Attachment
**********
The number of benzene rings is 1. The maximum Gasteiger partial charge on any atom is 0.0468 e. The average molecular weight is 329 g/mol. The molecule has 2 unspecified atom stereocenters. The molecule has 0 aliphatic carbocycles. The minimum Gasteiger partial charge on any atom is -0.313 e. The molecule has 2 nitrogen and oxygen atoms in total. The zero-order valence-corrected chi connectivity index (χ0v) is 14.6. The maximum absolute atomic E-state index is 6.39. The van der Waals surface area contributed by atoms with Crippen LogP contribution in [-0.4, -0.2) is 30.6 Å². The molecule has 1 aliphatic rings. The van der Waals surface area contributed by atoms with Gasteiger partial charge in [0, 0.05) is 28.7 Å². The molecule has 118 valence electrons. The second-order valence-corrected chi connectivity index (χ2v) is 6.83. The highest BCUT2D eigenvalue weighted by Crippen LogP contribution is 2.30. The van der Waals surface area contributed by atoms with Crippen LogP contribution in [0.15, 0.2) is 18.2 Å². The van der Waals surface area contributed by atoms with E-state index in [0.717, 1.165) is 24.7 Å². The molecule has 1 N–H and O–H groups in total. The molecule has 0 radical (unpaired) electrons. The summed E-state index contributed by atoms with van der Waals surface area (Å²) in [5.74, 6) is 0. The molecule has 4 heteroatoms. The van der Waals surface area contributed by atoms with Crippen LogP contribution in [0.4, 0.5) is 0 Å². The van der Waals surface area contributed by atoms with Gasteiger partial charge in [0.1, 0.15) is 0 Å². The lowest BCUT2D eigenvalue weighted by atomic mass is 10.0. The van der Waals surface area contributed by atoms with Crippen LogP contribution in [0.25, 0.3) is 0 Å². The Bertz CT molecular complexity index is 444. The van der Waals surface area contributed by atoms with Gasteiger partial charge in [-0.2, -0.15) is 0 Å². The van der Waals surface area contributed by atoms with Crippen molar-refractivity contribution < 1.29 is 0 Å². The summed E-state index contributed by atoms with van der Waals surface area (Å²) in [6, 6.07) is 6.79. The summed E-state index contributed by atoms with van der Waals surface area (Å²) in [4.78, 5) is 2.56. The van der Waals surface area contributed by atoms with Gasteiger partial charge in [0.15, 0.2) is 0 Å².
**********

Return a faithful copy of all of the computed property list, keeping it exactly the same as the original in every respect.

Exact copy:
The number of benzene rings is 1. The maximum Gasteiger partial charge on any atom is 0.0468 e. The average molecular weight is 329 g/mol. The molecule has 2 unspecified atom stereocenters. The molecule has 0 aliphatic carbocycles. The minimum Gasteiger partial charge on any atom is -0.313 e. The molecule has 2 nitrogen and oxygen atoms in total. The zero-order valence-corrected chi connectivity index (χ0v) is 14.6. The maximum absolute atomic E-state index is 6.39. The van der Waals surface area contributed by atoms with Crippen LogP contribution in [-0.4, -0.2) is 30.6 Å². The molecule has 1 aliphatic rings. The van der Waals surface area contributed by atoms with Gasteiger partial charge in [0, 0.05) is 28.7 Å². The molecule has 118 valence electrons. The second-order valence-corrected chi connectivity index (χ2v) is 6.83. The highest BCUT2D eigenvalue weighted by Crippen LogP contribution is 2.30. The van der Waals surface area contributed by atoms with Crippen LogP contribution in [0.15, 0.2) is 18.2 Å². The van der Waals surface area contributed by atoms with E-state index in [0.717, 1.165) is 24.7 Å². The molecule has 1 N–H and O–H groups in total. The molecule has 0 radical (unpaired) electrons. The summed E-state index contributed by atoms with van der Waals surface area (Å²) in [5.74, 6) is 0. The molecule has 4 heteroatoms. The van der Waals surface area contributed by atoms with Crippen LogP contribution in [0.4, 0.5) is 0 Å². The van der Waals surface area contributed by atoms with Gasteiger partial charge in [0.1, 0.15) is 0 Å². The lowest BCUT2D eigenvalue weighted by atomic mass is 10.0. The van der Waals surface area contributed by atoms with Crippen LogP contribution in [0.25, 0.3) is 0 Å². The Bertz CT molecular complexity index is 444. The van der Waals surface area contributed by atoms with Gasteiger partial charge in [-0.2, -0.15) is 0 Å². The van der Waals surface area contributed by atoms with Crippen molar-refractivity contribution < 1.29 is 0 Å². The summed E-state index contributed by atoms with van der Waals surface area (Å²) in [6, 6.07) is 6.79. The summed E-state index contributed by atoms with van der Waals surface area (Å²) in [4.78, 5) is 2.56. The van der Waals surface area contributed by atoms with Gasteiger partial charge in [0.15, 0.2) is 0 Å².